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Old 05-01-2011, 05:57   #1
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Marine or Automotive Alternator ?

How important is it to fit a marine alternator or will an automotive one be OK?
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Old 05-01-2011, 06:17   #2
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Automotive alternators are fine for a diesel. For a gasoline engine, you need the screens to stop sparks from triggering an explosion. I've used Delco rebuilds from the auto parts stores for 20 years and many thousands of hours. Specifically, I use a 17si frame, which I rewire for an external regulator (easy enough to do). I've added a 200 amp stator from Holcombe Armature (also easy). This gives you a 200 amp alternator for around $200. I keep one on the engine and one in the spares locker, just in case.
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Old 05-01-2011, 06:17   #3
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How important is it to fit a marine alternator or will an automotive one be OK?
Very important with an inboard gas motor. Not important with a diesel. Whether you are charging a big house battery bank or not will be a much bigger factor as an external regulator can make an alternator much more efficient for that purpose. I use standard 150 amp Delco truck alternators on my boat.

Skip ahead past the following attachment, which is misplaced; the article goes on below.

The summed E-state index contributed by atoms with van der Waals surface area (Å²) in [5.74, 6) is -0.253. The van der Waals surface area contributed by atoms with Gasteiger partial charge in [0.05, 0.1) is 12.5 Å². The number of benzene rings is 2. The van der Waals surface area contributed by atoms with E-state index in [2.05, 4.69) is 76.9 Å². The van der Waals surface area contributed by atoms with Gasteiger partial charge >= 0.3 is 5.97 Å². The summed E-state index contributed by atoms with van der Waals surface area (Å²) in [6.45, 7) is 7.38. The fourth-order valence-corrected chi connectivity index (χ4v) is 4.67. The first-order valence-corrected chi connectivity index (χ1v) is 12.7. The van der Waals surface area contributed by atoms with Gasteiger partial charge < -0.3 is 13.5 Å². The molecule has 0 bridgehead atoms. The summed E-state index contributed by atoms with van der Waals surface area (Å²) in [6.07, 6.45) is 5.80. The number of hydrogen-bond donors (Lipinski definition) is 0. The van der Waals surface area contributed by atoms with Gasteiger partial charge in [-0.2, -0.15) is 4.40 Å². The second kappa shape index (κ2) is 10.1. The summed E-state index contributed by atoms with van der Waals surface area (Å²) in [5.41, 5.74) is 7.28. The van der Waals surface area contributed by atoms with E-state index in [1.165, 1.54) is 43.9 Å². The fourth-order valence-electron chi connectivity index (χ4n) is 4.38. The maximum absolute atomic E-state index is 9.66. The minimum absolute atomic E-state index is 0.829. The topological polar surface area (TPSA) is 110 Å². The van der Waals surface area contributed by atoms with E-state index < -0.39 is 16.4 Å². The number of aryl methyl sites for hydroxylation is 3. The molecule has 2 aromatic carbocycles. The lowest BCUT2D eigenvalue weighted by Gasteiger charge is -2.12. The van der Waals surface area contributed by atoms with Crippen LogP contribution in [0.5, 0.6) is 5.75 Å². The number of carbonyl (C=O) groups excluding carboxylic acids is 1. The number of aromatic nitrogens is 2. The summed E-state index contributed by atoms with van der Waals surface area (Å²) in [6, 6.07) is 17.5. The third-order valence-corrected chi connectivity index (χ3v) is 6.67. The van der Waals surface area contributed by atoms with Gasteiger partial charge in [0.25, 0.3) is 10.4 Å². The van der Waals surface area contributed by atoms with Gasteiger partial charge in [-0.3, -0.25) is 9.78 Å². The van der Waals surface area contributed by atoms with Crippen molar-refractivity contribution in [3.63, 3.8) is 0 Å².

Lots of good threads in the "search" section.

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Old 05-01-2011, 06:48   #4
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Further Information.
My engine is a Ford 1.8 XLD (diesel) and the boat's hull is steel.
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Old 05-01-2011, 08:40   #5
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Further Information.
My engine is a Ford 1.8 XLD (diesel) and the boat's hull is steel.
Is there something wrong with your current alternator? Most alternators can be rebuilt to all but brand new condition for a fraction of the price of a new alternator. Most medium size cities will have a company who specializes in alternator and starter rebuilding.

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Old 05-01-2011, 12:10   #6
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Is there something wrong with your current alternator? Most alternators can be rebuilt to all but brand new condition for a fraction of the price of a new alternator. Most medium size cities will have a company who specializes in alternator and starter rebuilding.

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I have never used either of the two 70amp automotive alternators that I have (came with 2 engines I bought). I don't have an broken one but the previous owner of one of them suggested that we get something better.
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Old 05-01-2011, 12:56   #7
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There are 1000 of alt for sake on ebay I bought a rebuilt large frame leeseneville 105 amp for $45
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Old 05-01-2011, 13:21   #8
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I have never used either of the two 70amp automotive alternators that I have (came with 2 engines I bought). I don't have an broken one but the previous owner of one of them suggested that we get something better.
If you are saying that you have 2 automotive alternators that you want to try, go ahead. As long as the brackets and belt all line up correctly and wiring is correct, shouldn't be a problem. Make sure the fan on the alternator is tuning in the correct orientation with the motor so that the alternator is properly cooled when it spins.

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Old 05-01-2011, 16:30   #9